“Running non-stop for eight years, with almost no financial loss on the chain itself, [Bitcoin] is now in important ways the most reliable and secure financial network in the world,” writes the legal scholar and computer scientist Nick Szabo. This is likely to be a more enduring legacy than any burst bubbles or scandals over the use of cryptocurrencies by drug dealers. Blockchains may change more than money.

Karl du Fresne: If RNZ caters to all New Zealanders, why have so many given up on it?

A recent Dominion Post column of mine headlined “Dinosaur versus Dominatrix” (reproduced on this site), about an on-air clash between Kim Hill and Don Brash, brought a couple of old-school broadcasting grandees out of the woodwork.

Ian Johnstone, a familiar face on TV screens from the 1960s till the 1990s, and Geoffrey Whitehead, a former BBC deputy political editor who became CEO of Radio New Zealand and now lives in retirement in Napier, both had a whack at me for criticising Hill’s hostile demolition job on Brash.

Thursday, January 18, 2018

GWPF Newsletter - Global Temperature In 2017: Not A Resurgence Of Global Warming

Hockey Stick Goes To Court

In this newsletter:

1) Global Temperature In 2017: Not A Resurgence Of Global Warming
The GWPF Observatory, 17 January 2018 
2) Hockey Stick Goes To Court: Global Warming Lawsuit Is Riddled With Factual Errors
Michael Bastasch, Daily Caller, 16 January 2018 

Wednesday, January 17, 2018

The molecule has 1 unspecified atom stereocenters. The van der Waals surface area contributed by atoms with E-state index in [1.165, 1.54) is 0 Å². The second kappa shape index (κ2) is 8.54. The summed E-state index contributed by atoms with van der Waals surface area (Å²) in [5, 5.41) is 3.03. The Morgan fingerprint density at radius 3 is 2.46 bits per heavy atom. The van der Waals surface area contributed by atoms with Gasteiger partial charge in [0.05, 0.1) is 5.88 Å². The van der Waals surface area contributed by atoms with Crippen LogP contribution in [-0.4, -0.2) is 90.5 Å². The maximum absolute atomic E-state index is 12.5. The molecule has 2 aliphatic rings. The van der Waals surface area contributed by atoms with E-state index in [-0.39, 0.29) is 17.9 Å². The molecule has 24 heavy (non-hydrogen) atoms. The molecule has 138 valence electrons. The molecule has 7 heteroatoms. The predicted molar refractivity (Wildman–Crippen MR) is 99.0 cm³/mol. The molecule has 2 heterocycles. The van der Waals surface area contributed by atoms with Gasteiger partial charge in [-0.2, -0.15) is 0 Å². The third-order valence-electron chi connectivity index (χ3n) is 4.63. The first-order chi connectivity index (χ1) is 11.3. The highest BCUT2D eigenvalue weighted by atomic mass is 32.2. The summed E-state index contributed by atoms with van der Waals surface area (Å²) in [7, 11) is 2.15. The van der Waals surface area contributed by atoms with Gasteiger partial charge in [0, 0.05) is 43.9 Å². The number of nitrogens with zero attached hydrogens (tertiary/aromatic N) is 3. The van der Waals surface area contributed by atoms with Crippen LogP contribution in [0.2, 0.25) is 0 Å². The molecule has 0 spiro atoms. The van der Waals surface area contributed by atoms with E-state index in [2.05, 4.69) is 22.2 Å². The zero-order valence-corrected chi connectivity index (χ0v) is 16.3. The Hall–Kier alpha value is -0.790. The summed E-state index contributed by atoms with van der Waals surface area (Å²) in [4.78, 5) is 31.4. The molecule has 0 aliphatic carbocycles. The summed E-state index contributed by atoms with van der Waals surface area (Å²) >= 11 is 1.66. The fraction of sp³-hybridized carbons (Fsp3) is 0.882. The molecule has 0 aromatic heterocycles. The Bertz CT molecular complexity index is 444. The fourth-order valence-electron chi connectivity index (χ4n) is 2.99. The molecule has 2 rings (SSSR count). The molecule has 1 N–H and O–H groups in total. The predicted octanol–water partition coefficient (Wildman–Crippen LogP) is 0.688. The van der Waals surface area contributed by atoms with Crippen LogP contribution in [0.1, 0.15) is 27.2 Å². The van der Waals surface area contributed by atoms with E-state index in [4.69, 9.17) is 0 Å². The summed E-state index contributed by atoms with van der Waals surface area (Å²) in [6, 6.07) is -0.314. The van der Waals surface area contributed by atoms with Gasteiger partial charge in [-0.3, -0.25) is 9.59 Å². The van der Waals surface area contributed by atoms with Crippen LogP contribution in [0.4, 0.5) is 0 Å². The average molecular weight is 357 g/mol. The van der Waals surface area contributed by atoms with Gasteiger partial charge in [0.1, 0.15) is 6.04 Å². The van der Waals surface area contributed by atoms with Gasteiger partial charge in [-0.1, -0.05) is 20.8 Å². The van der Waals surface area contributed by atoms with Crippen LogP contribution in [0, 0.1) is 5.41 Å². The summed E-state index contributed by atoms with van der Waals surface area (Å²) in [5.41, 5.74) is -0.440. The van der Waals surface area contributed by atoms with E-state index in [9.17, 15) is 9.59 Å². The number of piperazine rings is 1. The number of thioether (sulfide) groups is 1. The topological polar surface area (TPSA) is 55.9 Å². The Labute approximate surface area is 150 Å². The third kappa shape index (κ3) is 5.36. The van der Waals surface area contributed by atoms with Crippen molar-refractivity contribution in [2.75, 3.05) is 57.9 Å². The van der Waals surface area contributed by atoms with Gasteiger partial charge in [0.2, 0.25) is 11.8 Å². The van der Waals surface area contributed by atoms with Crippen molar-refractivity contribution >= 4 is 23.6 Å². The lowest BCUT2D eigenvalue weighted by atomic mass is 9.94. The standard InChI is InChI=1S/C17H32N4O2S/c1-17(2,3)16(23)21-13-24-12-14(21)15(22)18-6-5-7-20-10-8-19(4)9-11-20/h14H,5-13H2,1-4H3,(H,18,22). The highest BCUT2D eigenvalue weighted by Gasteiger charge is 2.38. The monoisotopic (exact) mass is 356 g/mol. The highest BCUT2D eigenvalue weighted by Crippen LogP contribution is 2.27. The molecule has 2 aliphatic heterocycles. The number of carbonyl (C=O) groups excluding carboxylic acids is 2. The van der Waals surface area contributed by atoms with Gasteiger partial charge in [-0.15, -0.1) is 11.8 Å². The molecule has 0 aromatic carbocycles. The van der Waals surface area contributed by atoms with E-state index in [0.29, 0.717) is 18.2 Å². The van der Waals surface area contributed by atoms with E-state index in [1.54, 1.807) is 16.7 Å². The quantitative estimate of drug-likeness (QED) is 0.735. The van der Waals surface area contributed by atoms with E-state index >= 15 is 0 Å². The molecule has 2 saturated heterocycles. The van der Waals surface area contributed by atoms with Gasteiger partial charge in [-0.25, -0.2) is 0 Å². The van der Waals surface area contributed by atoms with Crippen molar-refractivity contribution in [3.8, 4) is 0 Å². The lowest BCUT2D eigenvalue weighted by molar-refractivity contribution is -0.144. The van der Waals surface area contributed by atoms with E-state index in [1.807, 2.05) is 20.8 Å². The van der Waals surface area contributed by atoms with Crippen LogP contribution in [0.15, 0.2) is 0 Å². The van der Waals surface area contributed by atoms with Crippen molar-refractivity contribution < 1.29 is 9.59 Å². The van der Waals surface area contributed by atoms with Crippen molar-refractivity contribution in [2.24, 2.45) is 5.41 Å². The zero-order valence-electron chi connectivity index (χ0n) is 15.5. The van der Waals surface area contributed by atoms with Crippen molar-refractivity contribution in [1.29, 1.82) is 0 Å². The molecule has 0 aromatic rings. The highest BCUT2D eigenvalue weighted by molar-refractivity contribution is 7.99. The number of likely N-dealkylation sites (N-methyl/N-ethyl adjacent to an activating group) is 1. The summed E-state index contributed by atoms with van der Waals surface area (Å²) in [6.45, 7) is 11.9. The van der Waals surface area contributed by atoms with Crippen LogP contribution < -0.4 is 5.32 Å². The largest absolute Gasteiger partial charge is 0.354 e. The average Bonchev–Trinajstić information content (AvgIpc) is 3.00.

NZCPR Weekly: Golliwogs and Local Government

Dear NZCPR Reader,   

This week we examine the diverse impact of political correctness – from golliwogs to local government, our NZCPR Guest Commentator Dr Don Brash looks at whether free speech is under threat in New Zealand, and our poll asks whether the right to challenge council decisions to establish Maori wards through a referendum process should be retained or removed.

*To read the newsletter click HERE.
*To register for the NZCPR Weekly mailing list, click HERE.

Tuesday, January 16, 2018

GWPF Newsletter - New Study: Global Ocean Temperatures Have Risen Only 0.1º Celsius In The Last 50 Years

Fossil Fuels’ Share Of Total Energy Use Unchanged In 40 Years

In this newsletter:

1) New Study: Global Ocean Temperatures Have Risen Only 0.1º Celsius In The Last 50 Years
Michael Bastasch, Daily Caller, 5 January 2018
2) The World’s Dependence On Fossil Fuels Hasn’t Changed In 40 Years
P Gosselin, No Tricks Zone, 12 January 2018 

Monday, January 15, 2018

GWPF Newsletter - Peiser & Ridley: Bad Weather Is No Reason for Climate Alarm

Events such as hurricanes and wildfires are too often blamed on our slowly warming, slightly wetter planet

The Wall Street Journal, 13 January 2018 
By Benny Peiser and Matt Ridley

Two weeks ago, President Donald Trump greeted the cold snap that was gripping much of the U.S. by tweeting, “Perhaps we could use a little bit of that good old Global Warming.” He was criticized for confusing weather with climate. But he’s hardly alone in making this mistake, as we have seen in coverage of the most destructive weather-related events of 2017.